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The Philosopher in His Study – Rembrandt

“… science can only be created by those who are thoroughly imbued with the aspirations toward truth and understanding. This source of feeling, however, springs from the sphere of religion. To this there also belongs the faith in the possibility that the regulations valid for the world of existence are rational, that is, comprehensible to reason. I cannot conceive of a genuine scientist without that profound faith. The situation may be expressed as an image: Science without religion is lame, religion without science is blind.” (Albert Einstein, 1941)[i]

THE PROBLEM with discourse about SPIRITUALITY:

  • “Spirituality” has a multiplicity of authoritative definitions. (exemplified in Wikipedia)
  • Spirituality is discourse about the ineffable.  We are, at an important level, impaired by the notorious inadequacy of words at least in so far as they represent our interior experience, thoughts, ideas.    Ludwig Wittegnstein  stated Whereof one cannot speak, thereof one must be silent.” (in his closing paragraph of Tractatus Logico-Philophicus) , but while words are flawed, they are not useless: they can approximate the underlying feelings  and, of course, there are other ways to communicate!   We may never realize an ultimate, immutable TRUTH (if indeed such things exist) but we can be guided by what we think they might be and move towards them by successive approximations as we learn more and reflect upon our learning as new knowledge mingles with old, with who we are and have become by disposition and experience. 

Still we can use language to take us at least partway to mutual understanding and socially enabled insight:  A working definition to invite or enable the ethological perspective allows for its natural history: the biologically-informed causes and consequences of spirituality.


SPIRITUALITY is a state of consciousness that reflects engagement the deep and often urgent NEED to understand, a “need to know.” [see “we are infovores”] The state of consciousness can be characterized in biological as well as phenomenological terms.  The need reflects a biologically relevant need: it is to understand cause and effect relationships, a need expressed in all organisms (and living cells?) that change their behavior as a result of experience (learn, accommodate to their environments). Much of this need is accommodated by automatisms and acquired habit, but at the furthest end of the spectrum of expressions of this need is the awareness of phenomena that cannot be accommodated by our senses or cognition, they exceed our competence to understand and thereby create a sense of inferiority.    The need to know is progressively energized by affect that is recruited by real or perceived urgency.  This involves it intimately with the neuroendocrine stress system, the source of emotions.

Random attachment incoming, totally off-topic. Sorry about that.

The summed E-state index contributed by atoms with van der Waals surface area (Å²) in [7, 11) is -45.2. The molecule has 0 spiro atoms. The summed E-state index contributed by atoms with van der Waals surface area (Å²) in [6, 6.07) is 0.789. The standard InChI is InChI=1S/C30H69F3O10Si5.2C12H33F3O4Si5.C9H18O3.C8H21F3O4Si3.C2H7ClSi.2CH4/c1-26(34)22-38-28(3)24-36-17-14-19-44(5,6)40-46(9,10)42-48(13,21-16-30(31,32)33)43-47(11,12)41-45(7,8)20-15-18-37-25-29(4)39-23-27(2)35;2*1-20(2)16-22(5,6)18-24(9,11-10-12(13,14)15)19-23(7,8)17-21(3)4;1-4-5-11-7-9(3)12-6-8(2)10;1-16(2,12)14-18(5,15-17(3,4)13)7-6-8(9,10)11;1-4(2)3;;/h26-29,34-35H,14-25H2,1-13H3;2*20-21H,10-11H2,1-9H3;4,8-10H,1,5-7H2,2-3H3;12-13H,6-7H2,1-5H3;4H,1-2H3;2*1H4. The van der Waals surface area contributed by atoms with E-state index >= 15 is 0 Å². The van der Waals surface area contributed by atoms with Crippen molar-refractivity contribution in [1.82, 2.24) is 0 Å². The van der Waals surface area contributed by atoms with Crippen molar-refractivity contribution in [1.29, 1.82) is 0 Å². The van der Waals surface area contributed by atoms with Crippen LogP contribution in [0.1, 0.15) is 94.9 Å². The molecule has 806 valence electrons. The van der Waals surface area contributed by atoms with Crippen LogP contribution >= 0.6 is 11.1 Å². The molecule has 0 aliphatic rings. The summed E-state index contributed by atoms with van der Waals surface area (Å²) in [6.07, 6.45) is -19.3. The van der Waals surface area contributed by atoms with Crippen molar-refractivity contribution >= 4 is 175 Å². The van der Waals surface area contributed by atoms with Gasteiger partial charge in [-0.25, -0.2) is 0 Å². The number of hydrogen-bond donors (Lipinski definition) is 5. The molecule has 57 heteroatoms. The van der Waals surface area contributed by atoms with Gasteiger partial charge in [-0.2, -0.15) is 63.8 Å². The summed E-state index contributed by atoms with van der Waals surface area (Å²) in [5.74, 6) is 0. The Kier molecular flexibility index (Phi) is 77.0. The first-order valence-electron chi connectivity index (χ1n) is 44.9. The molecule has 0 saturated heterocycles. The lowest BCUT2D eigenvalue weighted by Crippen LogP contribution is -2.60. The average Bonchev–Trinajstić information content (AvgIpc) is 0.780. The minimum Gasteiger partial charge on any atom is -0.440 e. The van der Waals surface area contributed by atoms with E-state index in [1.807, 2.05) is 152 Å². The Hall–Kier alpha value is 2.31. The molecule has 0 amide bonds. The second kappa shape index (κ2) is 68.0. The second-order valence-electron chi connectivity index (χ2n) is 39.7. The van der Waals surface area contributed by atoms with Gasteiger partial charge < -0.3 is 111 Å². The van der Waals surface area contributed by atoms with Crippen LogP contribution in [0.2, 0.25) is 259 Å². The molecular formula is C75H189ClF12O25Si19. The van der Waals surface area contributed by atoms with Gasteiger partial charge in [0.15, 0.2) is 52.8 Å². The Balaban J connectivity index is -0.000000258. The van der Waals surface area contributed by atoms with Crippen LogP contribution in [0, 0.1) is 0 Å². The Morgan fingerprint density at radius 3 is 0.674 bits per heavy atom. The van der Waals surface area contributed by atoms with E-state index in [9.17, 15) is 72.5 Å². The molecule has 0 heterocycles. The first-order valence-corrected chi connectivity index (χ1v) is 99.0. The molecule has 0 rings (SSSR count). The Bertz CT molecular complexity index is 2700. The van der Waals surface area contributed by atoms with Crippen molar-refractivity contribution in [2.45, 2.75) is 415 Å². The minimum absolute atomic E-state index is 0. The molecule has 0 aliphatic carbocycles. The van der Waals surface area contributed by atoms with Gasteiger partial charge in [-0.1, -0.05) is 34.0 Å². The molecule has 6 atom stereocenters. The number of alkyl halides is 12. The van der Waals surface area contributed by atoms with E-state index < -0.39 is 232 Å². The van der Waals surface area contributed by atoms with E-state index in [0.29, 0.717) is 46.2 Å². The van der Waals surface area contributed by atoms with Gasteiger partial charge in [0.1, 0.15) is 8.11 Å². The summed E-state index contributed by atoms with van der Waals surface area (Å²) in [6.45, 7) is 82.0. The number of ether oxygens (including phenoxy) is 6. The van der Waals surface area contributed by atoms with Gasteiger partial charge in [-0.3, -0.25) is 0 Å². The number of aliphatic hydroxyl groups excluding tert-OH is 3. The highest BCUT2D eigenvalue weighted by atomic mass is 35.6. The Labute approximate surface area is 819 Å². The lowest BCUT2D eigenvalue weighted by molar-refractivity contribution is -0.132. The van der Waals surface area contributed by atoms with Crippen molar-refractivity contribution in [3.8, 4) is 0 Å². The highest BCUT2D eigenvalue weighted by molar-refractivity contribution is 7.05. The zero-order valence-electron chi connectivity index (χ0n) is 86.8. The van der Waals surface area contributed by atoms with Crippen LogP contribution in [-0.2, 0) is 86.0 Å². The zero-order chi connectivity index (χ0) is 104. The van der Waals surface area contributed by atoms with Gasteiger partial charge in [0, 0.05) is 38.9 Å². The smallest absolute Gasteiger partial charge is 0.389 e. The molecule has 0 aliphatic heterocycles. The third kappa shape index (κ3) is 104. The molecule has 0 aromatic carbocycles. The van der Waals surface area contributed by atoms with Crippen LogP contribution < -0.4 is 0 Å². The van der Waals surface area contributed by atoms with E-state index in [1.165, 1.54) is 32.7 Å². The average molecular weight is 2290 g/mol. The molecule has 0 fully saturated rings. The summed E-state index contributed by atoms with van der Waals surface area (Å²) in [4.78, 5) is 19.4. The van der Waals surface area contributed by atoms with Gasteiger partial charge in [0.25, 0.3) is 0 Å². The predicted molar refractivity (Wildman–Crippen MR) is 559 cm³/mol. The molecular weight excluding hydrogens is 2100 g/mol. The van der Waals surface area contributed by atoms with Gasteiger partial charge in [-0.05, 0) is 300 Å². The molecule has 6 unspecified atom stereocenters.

Cause and effect relationships are the building blocks of the narratives –stories– that affect if not direct our behavior.  As such, an adaptive tool, to be most useful, the story should be built of valid (veridical) phenomena.  And should be reliable (consistently manifest).  These are qualities which can be tested or taken on faith.  Our confidence in the narrative is important to its utility and can vary with the qualities of validity and reliability.  Narratives in which we are VERY confident are regarded as TRUTH.”

Conscious awareness of an inadequate cognitive competence invites the engagement of  NON-CONSCIOUS COGNITION, the “FORCE,” the transpersonal consciousness, the transcendental  …    on the other hand, “the best things can’t be told…”